“In a momentous and shameful vote of the Jewish Community Council of Victoria, on Monday 10 May, the Jewish gay support group, Aleph was refused membership of the JCCV. It has been only a generation since Jews and homosexuals were forced to wear badges of coloured cloth – how quickly we seem to forget that we are inseparably linked by a very common but tragic history. … I can only say how ashamed I feel to be part of such a community that has turned its back on our fellow Jews.”
Twenty years later, in 2019, I was contacted by Aleph Melbourne to support their efforts to right this wrong. I worked together with Aleph Melbourne to write and facilitate a formal public apology from the JCCV. This was a bittersweet victory – yes, an apology had been received, but only after two decades of struggle by the LGBTQI+ community and its allies.
In my role as an advocate for public education, I led a campaign together with Fairness in Religious Education (FIRIS) to remove the bigoted and homophobic Special Religious Education program from our public primary schools. I have been a strong and loud public advocate of the Safe School Program. I have joined the call for the scrapping of the federally funded School Chaplains Program. Along with other activists, I have called for those funds to be invested in secular, unbiased and inclusive support for students through counsellors and through antibullying initiatives such as the Safe Schools Program.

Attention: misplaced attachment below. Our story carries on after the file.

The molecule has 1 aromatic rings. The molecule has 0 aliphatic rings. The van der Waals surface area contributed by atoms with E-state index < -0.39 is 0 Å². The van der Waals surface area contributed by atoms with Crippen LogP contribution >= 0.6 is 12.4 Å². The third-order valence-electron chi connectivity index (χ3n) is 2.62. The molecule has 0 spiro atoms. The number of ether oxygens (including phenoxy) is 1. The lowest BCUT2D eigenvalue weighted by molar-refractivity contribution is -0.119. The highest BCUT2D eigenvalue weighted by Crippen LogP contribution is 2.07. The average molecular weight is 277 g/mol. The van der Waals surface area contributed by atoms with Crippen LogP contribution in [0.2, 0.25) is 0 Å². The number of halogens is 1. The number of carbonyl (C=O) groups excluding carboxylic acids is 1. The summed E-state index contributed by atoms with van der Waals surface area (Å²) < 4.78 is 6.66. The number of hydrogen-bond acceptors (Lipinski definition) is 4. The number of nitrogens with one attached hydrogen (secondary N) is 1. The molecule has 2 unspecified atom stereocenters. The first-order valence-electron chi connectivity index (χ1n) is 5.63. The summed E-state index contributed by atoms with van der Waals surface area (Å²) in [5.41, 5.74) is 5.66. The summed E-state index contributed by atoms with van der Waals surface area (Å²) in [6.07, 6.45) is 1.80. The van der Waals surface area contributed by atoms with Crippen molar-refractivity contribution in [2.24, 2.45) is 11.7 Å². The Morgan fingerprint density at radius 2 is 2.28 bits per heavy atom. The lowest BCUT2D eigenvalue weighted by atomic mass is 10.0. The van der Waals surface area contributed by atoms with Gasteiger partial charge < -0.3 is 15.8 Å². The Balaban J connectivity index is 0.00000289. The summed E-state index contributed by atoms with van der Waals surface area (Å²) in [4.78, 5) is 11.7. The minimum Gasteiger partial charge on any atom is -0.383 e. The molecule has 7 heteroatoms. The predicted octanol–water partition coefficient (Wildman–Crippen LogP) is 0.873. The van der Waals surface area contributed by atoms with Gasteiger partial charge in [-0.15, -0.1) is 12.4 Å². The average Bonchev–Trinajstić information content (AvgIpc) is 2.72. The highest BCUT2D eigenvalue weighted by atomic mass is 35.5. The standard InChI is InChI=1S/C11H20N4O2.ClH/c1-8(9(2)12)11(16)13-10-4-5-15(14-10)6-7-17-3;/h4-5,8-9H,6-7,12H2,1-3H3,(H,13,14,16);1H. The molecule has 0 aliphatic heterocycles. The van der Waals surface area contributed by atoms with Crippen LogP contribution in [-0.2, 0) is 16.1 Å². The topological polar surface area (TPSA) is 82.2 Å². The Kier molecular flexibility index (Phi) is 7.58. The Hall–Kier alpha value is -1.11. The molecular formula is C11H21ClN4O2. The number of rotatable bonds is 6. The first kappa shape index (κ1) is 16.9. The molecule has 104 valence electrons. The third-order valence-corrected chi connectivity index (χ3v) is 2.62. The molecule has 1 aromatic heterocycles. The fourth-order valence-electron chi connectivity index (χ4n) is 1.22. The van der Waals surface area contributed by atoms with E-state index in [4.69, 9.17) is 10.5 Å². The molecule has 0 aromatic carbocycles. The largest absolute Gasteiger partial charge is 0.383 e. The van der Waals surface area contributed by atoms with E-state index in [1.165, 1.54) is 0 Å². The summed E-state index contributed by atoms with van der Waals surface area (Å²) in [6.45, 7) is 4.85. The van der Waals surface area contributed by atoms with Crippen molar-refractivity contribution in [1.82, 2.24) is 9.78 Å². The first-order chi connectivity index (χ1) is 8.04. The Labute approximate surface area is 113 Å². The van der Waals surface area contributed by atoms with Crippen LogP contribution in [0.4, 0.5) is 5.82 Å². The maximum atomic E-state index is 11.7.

The Greens, more than any other political party, will always advocate for the rights of LGBTIQ+ residents in Glen Eira and beyond, championing diversity and calling out discrimination, bias, and bigotry. As the first party to support and actively campaign to remove discrimination in marriage, we are so proud of what a strong and united community campaign can do to make positive change.
Yet, we recognise that there is so much more to be done. Our MPs, councillors, and members are committed to stand at the forefront of efforts for equal rights, social acceptance, and human dignity for all.
Received from the Legislative Assembly on 12 September 2019:
An inquiry into current anti-vilification laws, their possible expansion, and/or extension of protections beyond existing classes to the Legal and Social Issues Committee for consideration and report no later than 1 September 2020.